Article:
Activity Report (2006)

Laboratory of Cryptography and systems Security (CrySyS)
Department of Telecommunications
Budapest University of Technology and Economics



Faculty members and senior researchers:

PhD students:

Correspondent members:

Research activity

Research themes

Secure routing in multi-hop wireless networks

Routing is one of the most fundamental networking functions. It is known that an adversary can easily paralyze the operation of a whole network by attacking the routing protocol. Moreover, attacks against the routing protocol usually do not require a lot of resources, but alteration of a few routing messages or injection of some fake ones is sufficient to disturb the operation of the network. Hence, the problem of secure routing is very relevant.

Most of the routing protocols proposed for wireless ad hoc and sensor networks are insecure. One of the reasons is that there is no clear understanding of what secure routing should mean. In additon, tools that allow the security analysis of routing protocols are lacking.

Therefore, our goal is to develop formal models in which precise definitions of secure routing can be given, and routing protocols proposed for multi-hop wireless networks can be rigorously analyzed. Our ultimate objective is to better understand the design principles of secure routing protocols and to apply those principles for designing secure routing protocols for ad hoc and sensor networks.

Participating researchers: Gergely Ács, Levente Buttyán, István Vajda
Related projects: UbiSecSens, OTKA T046664
Related publications: AB06ht-en, AB06ht, ABV06sasn, ABV06tmc

Resilient data aggregation in sensor networks

Sensor nodes are often unattended and easy to capture. In addition, sensors are rarely tamper resistant, therefore, the operation of captured nodes can be corrupted. A corrupted sensor node may still send authentic messages (e.g., it can use the cryptographic keys stored in it), but it may not work according to its original specifications (e.g., it may send erronous readings to the base station). It is clear that this is an undesirable situation, and one would like to detect if a node is captured and corrupted, or at least eliminate the effect of corrupted nodes.

We study the problem of node capture in the context of data aggregation in sensor networks. Our goal is to design node capture resilient data aggregation schemes that eliminate the effect of corrupted data on the aggregated value.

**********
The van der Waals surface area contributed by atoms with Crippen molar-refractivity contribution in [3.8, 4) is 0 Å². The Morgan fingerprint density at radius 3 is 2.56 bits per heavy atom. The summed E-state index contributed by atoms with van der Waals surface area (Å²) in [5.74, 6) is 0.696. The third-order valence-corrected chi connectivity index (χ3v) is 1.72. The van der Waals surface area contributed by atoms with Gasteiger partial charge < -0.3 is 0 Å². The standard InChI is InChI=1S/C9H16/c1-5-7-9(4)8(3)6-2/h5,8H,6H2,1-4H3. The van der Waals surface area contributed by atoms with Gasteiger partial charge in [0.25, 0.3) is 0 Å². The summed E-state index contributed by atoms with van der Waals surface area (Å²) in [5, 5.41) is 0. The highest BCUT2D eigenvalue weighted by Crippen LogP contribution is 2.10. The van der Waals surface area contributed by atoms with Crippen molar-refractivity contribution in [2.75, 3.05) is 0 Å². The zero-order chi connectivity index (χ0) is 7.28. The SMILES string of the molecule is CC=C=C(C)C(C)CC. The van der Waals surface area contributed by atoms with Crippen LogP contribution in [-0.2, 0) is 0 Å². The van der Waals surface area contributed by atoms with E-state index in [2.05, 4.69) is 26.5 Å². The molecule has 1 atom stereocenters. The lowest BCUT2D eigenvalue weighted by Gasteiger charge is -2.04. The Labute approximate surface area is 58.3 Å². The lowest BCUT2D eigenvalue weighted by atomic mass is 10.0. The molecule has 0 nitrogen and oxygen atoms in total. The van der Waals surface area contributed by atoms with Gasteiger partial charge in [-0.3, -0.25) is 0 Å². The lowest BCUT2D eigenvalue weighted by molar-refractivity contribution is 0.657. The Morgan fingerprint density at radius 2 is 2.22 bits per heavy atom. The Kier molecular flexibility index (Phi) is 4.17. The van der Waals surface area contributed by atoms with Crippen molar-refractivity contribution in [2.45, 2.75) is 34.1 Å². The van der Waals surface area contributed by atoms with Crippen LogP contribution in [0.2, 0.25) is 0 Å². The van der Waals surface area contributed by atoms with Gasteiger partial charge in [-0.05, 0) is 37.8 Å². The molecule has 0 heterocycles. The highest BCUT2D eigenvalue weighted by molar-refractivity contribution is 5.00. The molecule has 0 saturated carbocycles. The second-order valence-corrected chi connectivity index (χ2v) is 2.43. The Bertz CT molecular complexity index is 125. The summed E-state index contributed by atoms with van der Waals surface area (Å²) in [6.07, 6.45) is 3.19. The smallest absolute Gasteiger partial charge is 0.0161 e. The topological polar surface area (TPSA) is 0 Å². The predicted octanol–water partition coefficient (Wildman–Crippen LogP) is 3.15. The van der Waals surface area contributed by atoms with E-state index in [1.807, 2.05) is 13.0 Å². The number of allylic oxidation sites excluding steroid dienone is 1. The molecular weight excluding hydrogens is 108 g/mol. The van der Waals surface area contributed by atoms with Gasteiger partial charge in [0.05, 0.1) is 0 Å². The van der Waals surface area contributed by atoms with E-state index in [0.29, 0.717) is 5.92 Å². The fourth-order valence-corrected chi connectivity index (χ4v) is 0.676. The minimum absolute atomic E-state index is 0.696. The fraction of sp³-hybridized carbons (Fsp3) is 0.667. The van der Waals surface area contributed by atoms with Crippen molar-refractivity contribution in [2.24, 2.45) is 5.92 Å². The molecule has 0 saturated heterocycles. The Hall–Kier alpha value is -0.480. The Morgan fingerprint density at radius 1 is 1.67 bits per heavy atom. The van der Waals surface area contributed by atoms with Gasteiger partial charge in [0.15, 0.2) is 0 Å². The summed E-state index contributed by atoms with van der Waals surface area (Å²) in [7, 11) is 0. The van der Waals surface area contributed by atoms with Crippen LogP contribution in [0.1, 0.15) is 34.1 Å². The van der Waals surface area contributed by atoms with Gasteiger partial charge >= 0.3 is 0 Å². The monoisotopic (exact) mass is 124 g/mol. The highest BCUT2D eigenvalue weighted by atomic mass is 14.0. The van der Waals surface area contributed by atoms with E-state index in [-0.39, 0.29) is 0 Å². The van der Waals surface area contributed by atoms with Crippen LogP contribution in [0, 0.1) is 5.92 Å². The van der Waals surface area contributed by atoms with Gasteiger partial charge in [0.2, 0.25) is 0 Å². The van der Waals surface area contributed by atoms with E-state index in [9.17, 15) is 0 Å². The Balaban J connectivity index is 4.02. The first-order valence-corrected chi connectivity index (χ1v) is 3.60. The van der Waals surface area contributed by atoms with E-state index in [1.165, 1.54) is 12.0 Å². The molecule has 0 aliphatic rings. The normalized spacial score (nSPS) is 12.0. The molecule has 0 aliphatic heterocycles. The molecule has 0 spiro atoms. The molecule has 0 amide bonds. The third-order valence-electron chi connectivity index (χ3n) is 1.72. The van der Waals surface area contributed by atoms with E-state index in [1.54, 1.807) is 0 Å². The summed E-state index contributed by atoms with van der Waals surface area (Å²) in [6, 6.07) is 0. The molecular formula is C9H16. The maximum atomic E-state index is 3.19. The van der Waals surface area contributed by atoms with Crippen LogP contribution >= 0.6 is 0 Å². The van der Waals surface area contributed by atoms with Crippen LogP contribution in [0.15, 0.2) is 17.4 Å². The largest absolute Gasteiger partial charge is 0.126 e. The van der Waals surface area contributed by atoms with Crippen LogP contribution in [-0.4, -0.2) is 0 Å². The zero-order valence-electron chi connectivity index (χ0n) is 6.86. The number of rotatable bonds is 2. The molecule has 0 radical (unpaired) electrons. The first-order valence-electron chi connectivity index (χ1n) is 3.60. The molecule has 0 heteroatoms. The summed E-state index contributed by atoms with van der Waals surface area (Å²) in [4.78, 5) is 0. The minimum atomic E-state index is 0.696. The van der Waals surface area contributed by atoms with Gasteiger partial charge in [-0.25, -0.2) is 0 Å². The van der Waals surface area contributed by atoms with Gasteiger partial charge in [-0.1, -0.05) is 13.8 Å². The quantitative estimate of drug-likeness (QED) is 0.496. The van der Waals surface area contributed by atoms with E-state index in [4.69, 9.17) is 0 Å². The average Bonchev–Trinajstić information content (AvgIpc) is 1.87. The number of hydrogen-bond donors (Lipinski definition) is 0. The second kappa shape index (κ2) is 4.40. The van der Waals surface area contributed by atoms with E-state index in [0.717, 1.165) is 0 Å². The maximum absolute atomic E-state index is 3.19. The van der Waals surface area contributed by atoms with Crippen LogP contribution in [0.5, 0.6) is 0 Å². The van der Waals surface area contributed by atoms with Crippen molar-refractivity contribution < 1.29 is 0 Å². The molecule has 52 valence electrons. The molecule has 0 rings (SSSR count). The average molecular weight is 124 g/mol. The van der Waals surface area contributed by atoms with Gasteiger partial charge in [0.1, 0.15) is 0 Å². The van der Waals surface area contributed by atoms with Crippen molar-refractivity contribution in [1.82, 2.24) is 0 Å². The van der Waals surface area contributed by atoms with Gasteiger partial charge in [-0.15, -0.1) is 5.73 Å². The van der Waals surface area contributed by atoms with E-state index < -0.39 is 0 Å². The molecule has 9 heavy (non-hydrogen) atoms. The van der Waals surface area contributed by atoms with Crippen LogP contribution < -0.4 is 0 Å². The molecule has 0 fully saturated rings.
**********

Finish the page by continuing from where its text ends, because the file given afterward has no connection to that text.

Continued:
Participating researchers: Péter Schaffer, István Vajda, Levente Buttyán
Related projects: UbiSecSens, OTKA T046664
Related publications: BSV06springer, BSV06sasn, BSV06persens

Location privacy in mobile systems

One serious concern about ubiquitous computing is that it may result in breaches of privacy. In particular, the whereabouts of mobile individuals may be easily tracked by monitoring the wireless transmissions of their electronic devices that they carry with themselves. So one would like to ensure location privacy for users, while still making the services of the system available to them.

Our goal is to study the location privacy problem in various environments including traditional mobile networks and vehicular ad hoc networks, and to design appropriate privacy preserving mechanisms for these environments.

Participating researchers: Tamás Holczer, Levente Buttyán, István Vajda
Related projects: SeVeCom, MIK 2.3.1, OTKA T046664
Related publications: BHV06pet, BHV06ist

Security in delay tolerant networks

In a delay tolerant network, the nodes carry the packets while they are moving, and forwards the packets to the nodes in their vicinity in an opportunistic manner. Due to node mobility, the wireless links between the nodes are usually short-lived. Furthermore, nodes are usually constrained in terms of energy supply, memory, CPU, and available bandwidth.

In this context, we study three problems:

Participating researchers: László Dóra, Levente Buttyán, Márk Félegyházi, István Vajda
Related projects: BIONETS, OTKA T046664
Related publications: FHB06tmc

Mobility supporting security architectures